Walking up Thomas Street from North Main, I noticed that the front door of The Providence Art Club’s Deacon Taylor House was ajar, a bright “Open” flag waving gently at its side to call curious passersby in. Once inside the yellow colonial, I spotted Sandra DeSano Pezzullo standing at an easel, spreading paint from a brush onto an oversized canvas.
After greeting me warmly and offering me something to drink, Sandra turns back to the landscape. “This is the part of the painting that’s the hardest,” she says. “It’s almost done but not quite. It still needs something.” Deftly applying more layers of paint, she steps back to examine the piece. “I like the way this is changing,” she says. “Sometimes you look more than you paint.”
The studio is warm and inviting, with various paintings displayed about the room. They’re all for sale, except for the ones on easels – works in progress – and the stunning rendition of Walker Farm for which she won first place in a big national contest. The regal purples contrast with vivid lime greens, a pastoral feast for the eyes. It won in the oil category at The National Show at Cape Cod Art Association.
In a huge framed piece that’s hung on one wall, I notice a small black dog painted onto a wooded path. “That’s my dog, Madison!” Sandra says excitedly. “This path is in DeSano Woods. It was my family’s property before they donated it to the town of Barrington.” The artist’s love for all nature is displayed in her various landscapes. Whenever she hikes or skis, she always stops to take photos so she can later paint the scenery.
“I just love oil,” she says, spreading paint once again with her brush. “It’s all I’ve ever used really. Well, I dabbled in watercolors, but oncewas enough!” After attending a certificate program in decorative art at RISD, Sandra began work painting furniture and murals. “I enjoyed it but it didn’t have the freedom that this does. Plus, I got tired of carrying ladders and paint into people’s houses,” she says with a laugh.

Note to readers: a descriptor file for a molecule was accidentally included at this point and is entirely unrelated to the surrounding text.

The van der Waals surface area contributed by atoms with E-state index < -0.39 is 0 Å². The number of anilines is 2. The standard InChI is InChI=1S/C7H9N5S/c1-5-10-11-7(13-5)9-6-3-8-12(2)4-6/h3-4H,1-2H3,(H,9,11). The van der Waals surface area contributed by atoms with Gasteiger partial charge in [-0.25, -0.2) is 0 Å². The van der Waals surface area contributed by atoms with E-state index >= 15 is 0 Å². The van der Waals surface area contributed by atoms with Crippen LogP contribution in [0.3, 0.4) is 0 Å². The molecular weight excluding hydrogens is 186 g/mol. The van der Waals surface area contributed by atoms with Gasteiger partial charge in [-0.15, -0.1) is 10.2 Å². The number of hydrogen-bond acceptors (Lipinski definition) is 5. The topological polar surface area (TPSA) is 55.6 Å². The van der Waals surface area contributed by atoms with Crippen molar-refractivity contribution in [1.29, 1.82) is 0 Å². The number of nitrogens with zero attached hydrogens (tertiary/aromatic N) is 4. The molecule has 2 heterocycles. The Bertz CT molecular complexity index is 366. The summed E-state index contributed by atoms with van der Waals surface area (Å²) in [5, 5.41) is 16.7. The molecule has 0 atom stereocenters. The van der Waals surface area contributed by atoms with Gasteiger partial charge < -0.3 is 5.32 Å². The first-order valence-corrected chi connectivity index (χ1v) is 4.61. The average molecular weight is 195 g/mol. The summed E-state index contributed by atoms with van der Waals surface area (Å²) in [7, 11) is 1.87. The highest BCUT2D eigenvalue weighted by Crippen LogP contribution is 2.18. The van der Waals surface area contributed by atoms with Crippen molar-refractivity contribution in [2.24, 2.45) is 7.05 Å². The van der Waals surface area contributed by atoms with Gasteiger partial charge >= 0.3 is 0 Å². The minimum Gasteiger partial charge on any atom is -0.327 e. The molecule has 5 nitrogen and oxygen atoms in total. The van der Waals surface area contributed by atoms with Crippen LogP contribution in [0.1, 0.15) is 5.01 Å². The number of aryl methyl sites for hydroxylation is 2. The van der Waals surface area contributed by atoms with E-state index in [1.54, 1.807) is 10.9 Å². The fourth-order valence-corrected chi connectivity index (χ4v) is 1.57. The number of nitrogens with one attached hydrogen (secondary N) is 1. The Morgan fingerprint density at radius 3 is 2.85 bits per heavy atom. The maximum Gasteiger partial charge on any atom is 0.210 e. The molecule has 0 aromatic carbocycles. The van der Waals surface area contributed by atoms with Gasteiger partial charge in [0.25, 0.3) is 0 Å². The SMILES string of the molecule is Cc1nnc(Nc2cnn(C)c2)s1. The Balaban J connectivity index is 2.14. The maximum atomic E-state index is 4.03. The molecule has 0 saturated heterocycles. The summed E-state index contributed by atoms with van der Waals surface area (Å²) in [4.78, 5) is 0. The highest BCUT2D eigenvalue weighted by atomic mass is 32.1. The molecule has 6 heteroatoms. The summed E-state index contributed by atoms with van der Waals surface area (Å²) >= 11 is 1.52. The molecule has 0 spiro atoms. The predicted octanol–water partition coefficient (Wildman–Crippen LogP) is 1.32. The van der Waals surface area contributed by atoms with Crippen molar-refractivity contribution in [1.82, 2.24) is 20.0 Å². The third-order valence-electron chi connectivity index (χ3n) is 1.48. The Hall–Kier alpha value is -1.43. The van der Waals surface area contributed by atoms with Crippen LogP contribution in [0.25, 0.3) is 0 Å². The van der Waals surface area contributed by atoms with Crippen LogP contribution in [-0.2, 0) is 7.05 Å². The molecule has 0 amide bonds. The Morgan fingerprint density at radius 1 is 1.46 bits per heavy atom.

She returned to the canvas and never looked back, moving into her current space in 2006. “Most of my real learning has been done here at The Art Club,” she says. “The people who teach here are great and I pick up little bits and pieces here and there. I did that especially when my children were growing up – I’d get in whatever I could whenever I could.”
These days Sandra comes into her studio every day to paint. Her hours are by appointment or by chance. “I love this studio and I love the East Side,” she says passionately. “I love when people see the open door and just wander in off the street. There’s such a great community of artists here too – I’ll run across the hall and drag Joan [McConaghy] in to ask, ‘What do you think of this?’”
To get a look at Sandra’s magnificent landscapes, simply pop in on a nice day, give her a call or catch her on a Gallery Night – she’s one of the participating artists. Currently, she and Joan are preparing for an exhibition in the Art Club’s Maxwell Mays Gallery that will begin with an opening reception from 2-4pm on June 30. Come out to see two of the East Side’s best.